Because thickening the struts did not significantly increase the mass of the polymer, the researchers believe this design would be useful for creating more resilient lightweight materials.

"When something is lightweight, we can use less of it," Zavattieri said. "To create a stronger material without making it heavier would mean 3D-printed structures could be built in place and then transported. These insights on human bone could be an enabler for bringing more architected materials into the construction industry."

###

Other study authors include Ashley Torres, Cameron Aubin and Marysol Luna at Cornell and Clare Rimnac at Case Western Reserve University.

Hernandez and Zavattieri have been organizing and leading mentoring activities for students and young investigators as part of the Society of Hispanic Professional Engineers. The work was financially supported by the National Institute of Arthritis and Musculoskeletal and Skin Diseases and a National Science Foundation CAREER award for which Zavattieri is a recipient.

####

For more information, please click here

Contacts:
Kayla Wiles

765-494-2432

@PurdueUnivNews

Copyright © Purdue University

If you have a comment, please Contact us.

Issuers of news releases, not 7th Wave, Inc. or Nanotechnology Now, are solely responsible for the accuracy of the content.

Bookmark:
Delicious Digg Newsvine Google Yahoo Reddit Magnoliacom Furl Facebook

Related Links

RELATED JOURNAL ARTICLE:

Related News Press

News and information

The National Space Society Congratulates Blue Origin and Jeff Bezos for the Spectacular First Crewed Flight of the New Shepard: Well-Tested Suborbital Tourist Rocket Soars to 63 Miles; Opens New Frontiers July 21st, 2021

Unconventional superconductor acts the part of a promising quantum computing platform: If it looks like a duck, swims like a duck and quacks like a duck, then it probably is a duck. July 16th, 2021

Unlocking efficient light-energy conversion with stable coordination nanosheets: Scientists design a high-performance, self-powered, UV photodetector using 2D nanosheets that show record photocurrent stability under air exposure July 16th, 2021

The virus trap: Hollow nano-objects made of DNA could trap viruses and render them harmless July 16th, 2021

Primers with graphene nanotubes offer a new solution for electrostatic painting of automotive parts July 16th, 2021

Videos/Movies

Scientists create rechargeable swimming microrobots using oil and water July 16th, 2021

Scientists take first snapshots of ultrafast switching in a quantum electronic device: They discover a short-lived state that could lead to faster and more energy-efficient computing devices July 16th, 2021

Rice lab peers inside 2D crystal synthesis: Simulations could help molecular engineers enhance creation of semiconducting nanomaterials June 11th, 2021

3D & 4D printing/Additive-manufacturing

New 3D-Bioprinter + Bioink Use Living Cells Straight From Culture Plate: Cell models mimicking natural tissue topography herald new era for biomedical research April 13th, 2021

Dynamic 3D printing process features a light-driven twist: Light provides freedom to control each layer and improves precision and speed February 4th, 2021

Russian scientists improve 3D printing technology for aerospace composites using oil waste November 27th, 2020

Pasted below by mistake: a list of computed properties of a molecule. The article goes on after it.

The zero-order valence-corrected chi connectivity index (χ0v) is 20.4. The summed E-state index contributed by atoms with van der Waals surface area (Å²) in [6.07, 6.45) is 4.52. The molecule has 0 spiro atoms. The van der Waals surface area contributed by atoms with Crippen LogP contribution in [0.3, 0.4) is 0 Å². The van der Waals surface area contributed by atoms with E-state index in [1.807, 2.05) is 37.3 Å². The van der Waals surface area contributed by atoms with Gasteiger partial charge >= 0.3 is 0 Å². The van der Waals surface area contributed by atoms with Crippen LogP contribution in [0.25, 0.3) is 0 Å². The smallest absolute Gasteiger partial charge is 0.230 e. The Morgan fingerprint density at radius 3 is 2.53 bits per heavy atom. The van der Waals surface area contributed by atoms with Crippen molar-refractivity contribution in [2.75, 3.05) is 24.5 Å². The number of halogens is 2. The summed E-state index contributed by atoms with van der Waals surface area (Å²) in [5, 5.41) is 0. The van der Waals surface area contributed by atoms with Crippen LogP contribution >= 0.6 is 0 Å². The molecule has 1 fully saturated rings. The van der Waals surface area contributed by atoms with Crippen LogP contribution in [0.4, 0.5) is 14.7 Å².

Materials scientists learn how to make liquid crystal shape-shift September 25th, 2020

Govt.-Legislation/Regulation/Funding/Policy

The virus trap: Hollow nano-objects made of DNA could trap viruses and render them harmless July 16th, 2021

Scientists create rechargeable swimming microrobots using oil and water July 16th, 2021

Scientists take first snapshots of ultrafast switching in a quantum electronic device: They discover a short-lived state that could lead to faster and more energy-efficient computing devices July 16th, 2021

Stress-free path to stress-free metallic films paves the way for next-gen circuitry: Optimized sputtering technique helps minimize stress in tungsten thin films July 4th, 2021

Possible Futures

The National Space Society Congratulates Blue Origin and Jeff Bezos for the Spectacular First Crewed Flight of the New Shepard: Well-Tested Suborbital Tourist Rocket Soars to 63 Miles; Opens New Frontiers July 21st, 2021

Scientists create rechargeable swimming microrobots using oil and water July 16th, 2021

Scientists take first snapshots of ultrafast switching in a quantum electronic device: They discover a short-lived state that could lead to faster and more energy-efficient computing devices July 16th, 2021

Researchers discover a new inorganic material with lowest thermal conductivity ever reported July 16th, 2021

Announcements

The National Space Society Congratulates Blue Origin and Jeff Bezos for the Spectacular First Crewed Flight of the New Shepard: Well-Tested Suborbital Tourist Rocket Soars to 63 Miles; Opens New Frontiers July 21st, 2021

Scientists create rechargeable swimming microrobots using oil and water July 16th, 2021

Scientists take first snapshots of ultrafast switching in a quantum electronic device: They discover a short-lived state that could lead to faster and more energy-efficient computing devices July 16th, 2021

Researchers discover a new inorganic material with lowest thermal conductivity ever reported July 16th, 2021

Interviews/Book Reviews/Essays/Reports/Podcasts/Journals/White papers/Posters

RUDN University chemists obtained an unusual planar nickel complex exhibiting magnetic properties July 16th, 2021

Repairs using light signals: FAU research group develops smart microparticle that identifies defective parts in electrical appliances July 16th, 2021

Scientists create rechargeable swimming microrobots using oil and water July 16th, 2021

Scientists take first snapshots of ultrafast switching in a quantum electronic device: They discover a short-lived state that could lead to faster and more energy-efficient computing devices July 16th, 2021

Construction

You're so vein: Scientists discover faster way to manufacture vascular materials May 14th, 2021

A quantum material-based diagnostic paint to sense problems before structural failure October 23rd, 2020

Discovery of disordered nanolayers in intermetallic alloys: Resolving alloys' strength-ductility trade-off and thermal instability July 24th, 2020

First measurement of electron energy distributions, could enable sustainable energy technologies June 5th, 2020

NanoNews-Digest
The latest news from around the world, FREE




  Premium Products
NanoNews-Custom
Only the news you want to read!
 Learn More
NanoStrategies
Full-service, expert consulting
 Learn More











ASP
Nanotechnology Now Featured Books




NNN

The Hunger Project